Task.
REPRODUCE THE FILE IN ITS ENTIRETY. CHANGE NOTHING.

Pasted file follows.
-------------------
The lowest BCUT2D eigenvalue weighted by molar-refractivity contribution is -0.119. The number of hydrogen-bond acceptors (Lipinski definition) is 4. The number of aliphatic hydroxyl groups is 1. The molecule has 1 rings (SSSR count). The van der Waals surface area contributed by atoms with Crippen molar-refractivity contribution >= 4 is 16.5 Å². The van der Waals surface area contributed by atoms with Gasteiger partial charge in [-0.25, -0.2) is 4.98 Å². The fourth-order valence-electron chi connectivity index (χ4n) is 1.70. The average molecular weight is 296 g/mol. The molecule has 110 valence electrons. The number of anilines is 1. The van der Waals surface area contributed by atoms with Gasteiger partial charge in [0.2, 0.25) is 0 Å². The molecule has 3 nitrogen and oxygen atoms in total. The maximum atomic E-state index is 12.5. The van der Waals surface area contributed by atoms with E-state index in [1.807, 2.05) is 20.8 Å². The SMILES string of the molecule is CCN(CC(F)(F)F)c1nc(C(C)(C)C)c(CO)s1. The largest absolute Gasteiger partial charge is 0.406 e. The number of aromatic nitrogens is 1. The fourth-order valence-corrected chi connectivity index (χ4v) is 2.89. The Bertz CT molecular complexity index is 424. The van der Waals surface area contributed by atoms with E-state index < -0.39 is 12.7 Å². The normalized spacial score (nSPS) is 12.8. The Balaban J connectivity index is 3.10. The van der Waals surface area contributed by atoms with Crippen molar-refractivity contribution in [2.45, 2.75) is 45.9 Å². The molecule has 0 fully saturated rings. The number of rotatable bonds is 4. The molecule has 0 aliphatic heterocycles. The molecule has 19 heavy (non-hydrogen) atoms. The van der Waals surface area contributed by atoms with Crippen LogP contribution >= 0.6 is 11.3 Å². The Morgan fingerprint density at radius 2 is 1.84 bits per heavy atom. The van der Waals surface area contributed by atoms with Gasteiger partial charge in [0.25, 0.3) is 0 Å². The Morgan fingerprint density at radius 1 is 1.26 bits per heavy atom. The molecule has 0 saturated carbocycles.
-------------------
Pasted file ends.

The lowest BCUT2D eigenvalue weighted by molar-refractivity contribution is -0.119. The number of hydrogen-bond acceptors (Lipinski definition) is 4. The number of aliphatic hydroxyl groups is 1. The molecule has 1 rings (SSSR count). The van der Waals surface area contributed by atoms with Crippen molar-refractivity contribution >= 4 is 16.5 Å². The van der Waals surface area contributed by atoms with Gasteiger partial charge in [-0.25, -0.2) is 4.98 Å². The fourth-order valence-electron chi connectivity index (χ4n) is 1.70. The average molecular weight is 296 g/mol. The molecule has 110 valence electrons. The number of anilines is 1. The van der Waals surface area contributed by atoms with Gasteiger partial charge in [0.2, 0.25) is 0 Å². The molecule has 3 nitrogen and oxygen atoms in total. The maximum atomic E-state index is 12.5. The van der Waals surface area contributed by atoms with E-state index in [1.807, 2.05) is 20.8 Å². The SMILES string of the molecule is CCN(CC(F)(F)F)c1nc(C(C)(C)C)c(CO)s1. The largest absolute Gasteiger partial charge is 0.406 e. The number of aromatic nitrogens is 1. The fourth-order valence-corrected chi connectivity index (χ4v) is 2.89. The Bertz CT molecular complexity index is 424. The van der Waals surface area contributed by atoms with E-state index < -0.39 is 12.7 Å². The normalized spacial score (nSPS) is 12.8. The Balaban J connectivity index is 3.10. The van der Waals surface area contributed by atoms with Crippen molar-refractivity contribution in [2.45, 2.75) is 45.9 Å². The molecule has 0 fully saturated rings. The number of rotatable bonds is 4. The molecule has 0 aliphatic heterocycles. The molecule has 19 heavy (non-hydrogen) atoms. The van der Waals surface area contributed by atoms with Crippen LogP contribution >= 0.6 is 11.3 Å². The Morgan fingerprint density at radius 2 is 1.84 bits per heavy atom. The van der Waals surface area contributed by atoms with Gasteiger partial charge in [0.25, 0.3) is 0 Å². The Morgan fingerprint density at radius 1 is 1.26 bits per heavy atom. The molecule has 0 saturated carbocycles.